But surprise -- you're wrong. British dentists are now recommending that people, especially small people between the ages of five and 10, not brush their teeth after every meal. The reason is that the acidity in food and beverages causes tooth enamel to soften, and brushing right after eating an acidic meal strips enamel from the teeth, leaving them vulnerable to cavities. Leaving a little food behind actually doesn't cause as much damage as your toothbrush does as it scrubs the natural protective layer off the teeth. Up yours, dentists.

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So how the hell are we meant to do it?

Studies show that flossing is much more important than brushing. Dental floss actually removes the bacteria that clump together between your teeth, without scrubbing and stripping layers off them.

But before you run to your dentist and smugly assert that Cracked told you that brushing is bad for you, brushing twice a day is generally still believed to be the best practice. But you should do it away from mealtimes to give your teeth time to recover from acid wear -- ideally, right before you eat or drink anything. And although you might instinctively prefer a hard toothbrush to really grind off those asshole bacteria, studies suggest you should use a soft brush and focus on your gums more than your actual teeth. So it's really more of a tooth massage.

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And no massage is complete without a happy-ending mouthwash.

#1. Sitting

We've mentioned before that long periods of sitting increase your risk of diabetes, heart disease and even frickin' cancer, no matter how much you work out when you're not sitting. We also mentioned that for some bizarre reason, sitting down for long periods of time means that you'll probably die earlier. What we didn't mention is that this is all because of the invention of chairs.

Via Wikimedia Commons
Thanks, Egypt.

The straight-backed chairs we're familiar with today have been around for thousands of years, but until recently, they were almost exclusively for really important people. We've still got words like "chairman" and "university chair" that show the connection between a thronelike chair and leadership. As recently as the 19th century, the default mode for the average person was a backless stool or a bench, or just plain old kneeling.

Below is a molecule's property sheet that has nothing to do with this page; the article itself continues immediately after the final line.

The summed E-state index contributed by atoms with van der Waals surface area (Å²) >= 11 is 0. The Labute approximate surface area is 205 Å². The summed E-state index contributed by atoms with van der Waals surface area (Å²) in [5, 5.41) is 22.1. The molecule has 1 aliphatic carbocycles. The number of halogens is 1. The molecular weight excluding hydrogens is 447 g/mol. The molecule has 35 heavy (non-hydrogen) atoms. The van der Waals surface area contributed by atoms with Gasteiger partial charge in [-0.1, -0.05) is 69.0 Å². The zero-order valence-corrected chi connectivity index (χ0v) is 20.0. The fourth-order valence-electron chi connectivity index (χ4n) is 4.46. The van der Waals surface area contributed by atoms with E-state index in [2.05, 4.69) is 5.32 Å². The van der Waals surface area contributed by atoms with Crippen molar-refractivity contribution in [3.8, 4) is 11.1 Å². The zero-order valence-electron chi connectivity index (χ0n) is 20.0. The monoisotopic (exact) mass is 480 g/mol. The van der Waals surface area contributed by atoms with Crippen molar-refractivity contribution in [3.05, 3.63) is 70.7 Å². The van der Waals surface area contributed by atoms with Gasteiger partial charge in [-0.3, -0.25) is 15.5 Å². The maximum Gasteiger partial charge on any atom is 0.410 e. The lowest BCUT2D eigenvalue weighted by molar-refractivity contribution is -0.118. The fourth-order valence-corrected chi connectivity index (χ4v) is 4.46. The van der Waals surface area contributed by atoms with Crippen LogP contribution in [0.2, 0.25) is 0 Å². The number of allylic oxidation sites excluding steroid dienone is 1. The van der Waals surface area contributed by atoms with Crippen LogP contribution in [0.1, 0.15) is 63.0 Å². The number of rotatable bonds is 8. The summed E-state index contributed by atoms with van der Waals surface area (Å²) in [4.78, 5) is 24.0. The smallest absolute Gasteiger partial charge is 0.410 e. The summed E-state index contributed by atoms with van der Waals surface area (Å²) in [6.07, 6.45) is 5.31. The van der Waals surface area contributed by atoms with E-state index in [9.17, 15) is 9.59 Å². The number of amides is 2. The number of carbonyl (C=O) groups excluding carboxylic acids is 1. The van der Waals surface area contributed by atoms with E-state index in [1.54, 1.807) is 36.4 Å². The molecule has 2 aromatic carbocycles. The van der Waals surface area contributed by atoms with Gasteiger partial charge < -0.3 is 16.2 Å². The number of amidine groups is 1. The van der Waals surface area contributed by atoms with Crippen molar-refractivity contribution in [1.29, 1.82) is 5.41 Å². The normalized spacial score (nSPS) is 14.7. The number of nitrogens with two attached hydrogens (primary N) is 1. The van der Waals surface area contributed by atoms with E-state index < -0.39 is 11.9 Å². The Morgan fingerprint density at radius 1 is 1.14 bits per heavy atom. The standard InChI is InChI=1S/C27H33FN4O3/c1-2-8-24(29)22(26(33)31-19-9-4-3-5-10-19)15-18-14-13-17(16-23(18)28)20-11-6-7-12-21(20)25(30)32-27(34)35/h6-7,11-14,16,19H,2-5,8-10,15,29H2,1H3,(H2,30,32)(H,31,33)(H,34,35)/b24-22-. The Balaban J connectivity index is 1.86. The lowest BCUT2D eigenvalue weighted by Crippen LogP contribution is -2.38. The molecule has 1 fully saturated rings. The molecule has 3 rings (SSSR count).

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Or the stocks.

And you guessed it -- our bodies aren't designed for the right-angled back support presented by the average chair. When we're standing up, or even sitting on something backless, our abdominal muscles are active, helping our spines support our weight. When you're sitting on a chair, these muscles relax, and suddenly your spine alone has to take the entire weight of your upper torso, like a twig holding up a bowling ball. The extra stress puts pressure on your spinal disks and can eventually lead to chronic back pain, something that's experienced by 80 percent of Americans.

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So how the hell are we meant to do it?

Some experts on sitting recommend "active sitting" (which sounds about as relaxing as sleepercising) using an exercise ball, kneeling stool or something else without a high back. There are also standing desks. But if you don't want to look like a cubicle worker whose office manager reads too many furniture design magazines, there's another option: A study used an MRI to measure the spinal disk movement of three groups of people: one sitting, one slouching and one lying back at a 135-degree angle with their feet on the floor. The last group showed the least disk movement. By the way, this reclining position was common during the Roman Empire, including in Jesus' time. So try it at work, and tell your boss you're avoiding future sick days and deepening your religious experience.


"I bet Jesus would take off with the company credit card too!"

Crystal Beran lives on the Internet at crystalberan.com, where she writes for money, kicks and gifts of food.